There are two ways of looking at it. One is that life on Samui is fun, fun, fun. There are bars, clubs, nightlife, parties, beach clubs and lots of things going on. And if that’s what you’re after, you’ll stay close to the hub. You’ll want a resort that’s upfront and hip. But then there’s the other side of the coin. And this view of Samui is far more serene. Tranquil quiet sand. Shady palms and lanes. Languid locals. The real Samui, the island life – sunny, quiet, refreshing, relaxed. It’s actually all around, but it’s not always out in full view.
Enough philosophy! Let’s get practical. It’s no accident that many of the 5-star resorts that have sprung up in the last ten years have set-up out of town. One or two are hovering around the edge, sure. But as for the rest, if you didn’t know where they were, you’d never find them. There’s something perfectly seductive about having 5-star quality and service, yet being hidden away right on a deserted tropical beach – particularly when there’s all the shopping and nightlife you can dream of just 20 minutes away. And that’s what you’ll discover when you make your way to Silavadee Pool Spa Resort in Lamai.
Heading out of Chaweng towards Lamai, the turning to Silavadee is one of the first things you’ll see as you level out on the straight after the roller-coaster of hills. Turn off down a tiny concrete side-road on the left. And right away you’ll soak up the charm of Samui; little houses and huts on each side of the lane, the smiling folk sitting in their doorways, sweeping views across the bay, here a small resort, there a tiny shop. You’ll drop down towards the sea past the twin landmarks of Banyan Tree and Renaissance and turn into the lushly-landscaped entrance to Silavadee at the end.
You’ll need to ask for a buggy at reception: the hillside below is a maze of little winding paths that wend their way between the walled pool villas. It’s boldly yet subtly architected, lavishly fitted and modern, but with a flavouring of Thai tradition, being designed to key into the natural elements of the landscape, and fitting in, around, and amongst the huge rocky outcrops and big mature trees.
You’ll be heading for the restaurant. And that’s where the buggy will stop. And if you pause for a moment to take it all in, you’ll discover that there are actually three dining areas here, all of them effectively together in one block, although it’s not obvious from this viewpoint. They’re titled Sun, Moon and Star. And you will have just arrived outside the quietly-modern glass-walled Moon. Sun is above, a breathtakingly-elevated dining deck with sunset skies to marvel at. Similarly, Star is a laid-back rooftop bar, just perfect for sitting, sipping and snacking. But Moon is a cool essay in wood and glass – through which the massive boulders that characterise this part of the island contrast dramatically with the infinitely-smooth planes of sea and sky.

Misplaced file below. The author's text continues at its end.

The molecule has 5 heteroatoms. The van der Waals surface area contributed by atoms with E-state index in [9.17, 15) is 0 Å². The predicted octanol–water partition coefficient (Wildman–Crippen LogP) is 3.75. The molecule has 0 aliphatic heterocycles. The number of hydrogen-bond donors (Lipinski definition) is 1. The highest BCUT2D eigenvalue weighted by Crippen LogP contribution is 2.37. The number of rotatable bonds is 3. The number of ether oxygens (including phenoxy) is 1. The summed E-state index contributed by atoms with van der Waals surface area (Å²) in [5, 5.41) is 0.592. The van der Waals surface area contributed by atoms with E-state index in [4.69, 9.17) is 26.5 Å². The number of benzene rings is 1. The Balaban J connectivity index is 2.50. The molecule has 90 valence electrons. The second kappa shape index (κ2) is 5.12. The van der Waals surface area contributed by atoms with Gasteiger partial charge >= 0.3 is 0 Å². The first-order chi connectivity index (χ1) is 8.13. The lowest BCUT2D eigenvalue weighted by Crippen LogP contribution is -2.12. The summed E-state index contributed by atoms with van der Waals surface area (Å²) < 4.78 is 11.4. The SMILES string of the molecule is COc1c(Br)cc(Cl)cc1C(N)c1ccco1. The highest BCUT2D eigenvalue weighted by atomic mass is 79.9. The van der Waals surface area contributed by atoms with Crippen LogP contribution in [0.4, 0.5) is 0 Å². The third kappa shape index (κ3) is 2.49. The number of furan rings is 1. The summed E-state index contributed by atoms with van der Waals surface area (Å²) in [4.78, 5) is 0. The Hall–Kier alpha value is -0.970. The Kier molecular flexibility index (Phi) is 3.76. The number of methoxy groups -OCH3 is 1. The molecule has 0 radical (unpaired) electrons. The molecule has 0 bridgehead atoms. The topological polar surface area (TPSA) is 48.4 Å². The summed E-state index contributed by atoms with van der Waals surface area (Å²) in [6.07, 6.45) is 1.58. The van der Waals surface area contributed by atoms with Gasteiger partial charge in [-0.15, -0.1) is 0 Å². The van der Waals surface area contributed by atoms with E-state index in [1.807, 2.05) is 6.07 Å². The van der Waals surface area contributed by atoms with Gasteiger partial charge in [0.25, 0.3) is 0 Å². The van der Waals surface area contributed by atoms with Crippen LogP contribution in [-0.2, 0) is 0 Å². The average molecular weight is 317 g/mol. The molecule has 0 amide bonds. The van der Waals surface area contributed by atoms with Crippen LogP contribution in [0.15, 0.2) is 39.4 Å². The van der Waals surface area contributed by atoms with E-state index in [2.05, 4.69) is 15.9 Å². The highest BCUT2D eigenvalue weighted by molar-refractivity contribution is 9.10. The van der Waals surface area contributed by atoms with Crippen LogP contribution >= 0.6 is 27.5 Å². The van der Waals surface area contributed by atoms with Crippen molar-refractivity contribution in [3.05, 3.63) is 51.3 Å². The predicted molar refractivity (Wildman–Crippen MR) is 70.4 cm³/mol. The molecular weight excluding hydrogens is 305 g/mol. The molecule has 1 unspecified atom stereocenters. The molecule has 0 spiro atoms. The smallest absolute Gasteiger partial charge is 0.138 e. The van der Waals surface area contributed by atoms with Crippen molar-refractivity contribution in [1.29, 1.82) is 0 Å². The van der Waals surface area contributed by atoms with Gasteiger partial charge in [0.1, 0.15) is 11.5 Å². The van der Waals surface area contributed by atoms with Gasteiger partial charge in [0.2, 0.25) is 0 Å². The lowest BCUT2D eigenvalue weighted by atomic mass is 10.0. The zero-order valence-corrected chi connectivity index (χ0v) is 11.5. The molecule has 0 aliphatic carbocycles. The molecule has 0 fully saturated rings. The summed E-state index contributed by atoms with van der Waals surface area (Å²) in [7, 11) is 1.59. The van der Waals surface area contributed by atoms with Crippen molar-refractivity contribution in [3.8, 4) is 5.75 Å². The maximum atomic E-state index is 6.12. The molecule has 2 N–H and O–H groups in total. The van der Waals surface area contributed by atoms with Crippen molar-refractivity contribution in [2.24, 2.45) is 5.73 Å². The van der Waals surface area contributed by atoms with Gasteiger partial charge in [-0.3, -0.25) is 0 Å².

The cuisine here is superlative, just as you’d expect from a 5-star hideaway. There’s nothing trendy or hip about it: simply the very finest of ingredients creatively combined to provide a world-class culinary experience, with the evening dining emphasis on Western cuisine. It’s not a new approach. But what is new is the Executive Chef, Khun Jumpol Hiran, otherwise known more simply as Khun Bee.
He originally hails from Krabi, on the south-west coast of Thailand. And his beginnings were humble, starting as a general helper in a small Thai eatery.Twenty years ago, things were simpler – most cooks were women. But when Khun Bee moved over to a local resort he was impressed to see a chef, a man, running the kitchen. Encouraged by this, he began to look and learn, was promoted to chef-helper and began his culinary career in earnest.
“Suddenly I was hooked on a whole world of food that was unknown to me,” Khun Bee explained. “The ingredients, the sauces, the techniques, the interplay of flavours; all these things were more subtle and complex than I was used to. I’ve since worked in city hotels helping with banquets, in seaside resorts that had Italian restaurants and then went on to become the demi-chef in charge of French cuisine in a huge international resort. But my most valued experience came when I was invited to work in Cyprus. It opened my eyes to a different way of doing things, not just in cooking techniques, but particularly in the ordering and costing of the menu. It upset me that costing and profits were what drove the kitchen and shaped the menu. It was too cold and dispassionate. It meant that some of the best dishes were thought to be too expensive and thus cut from the menu. And that’s not the way I work at all!”
Khun Bee then worked in Sweden before returning to Thailand, where he became the Executive Chef at the Dewa Phuket Resort, before eventually ending up here at Silavadee. “For the first time, I’m now in complete harmony with the outlook of my managers,” he smiled happily. “At Silavadee, guests’ satisfaction and happiness comes before finance and profits. I’m encouraged to work with the very best of ingredients – 120-day grain-fed Angus beef, for instance, or imported lobster and scallops. My cooking now focuses on the delicate flavours of each, and I make my sauces to enhance this, not merely to accompany it. And I can spend more time on the individual presentation of each dish.”
And to celebrate Khun Bee’s presence, Silavadee is featuring a Chef’s Table every Sunday. This is an exclusive event with just five tables, and Khun Bee right there with you, creating three original dishes each time around. Obviously booking is an absolute must. But why don’t you make a point of dropping in one day anyway to see what’s on offer? If you don’t dare to venture out, then you’ll never know the delights that await you at Silavadee!
For reservations or further information, telephone: +66 (0) 7796 0555.
Rob De Wet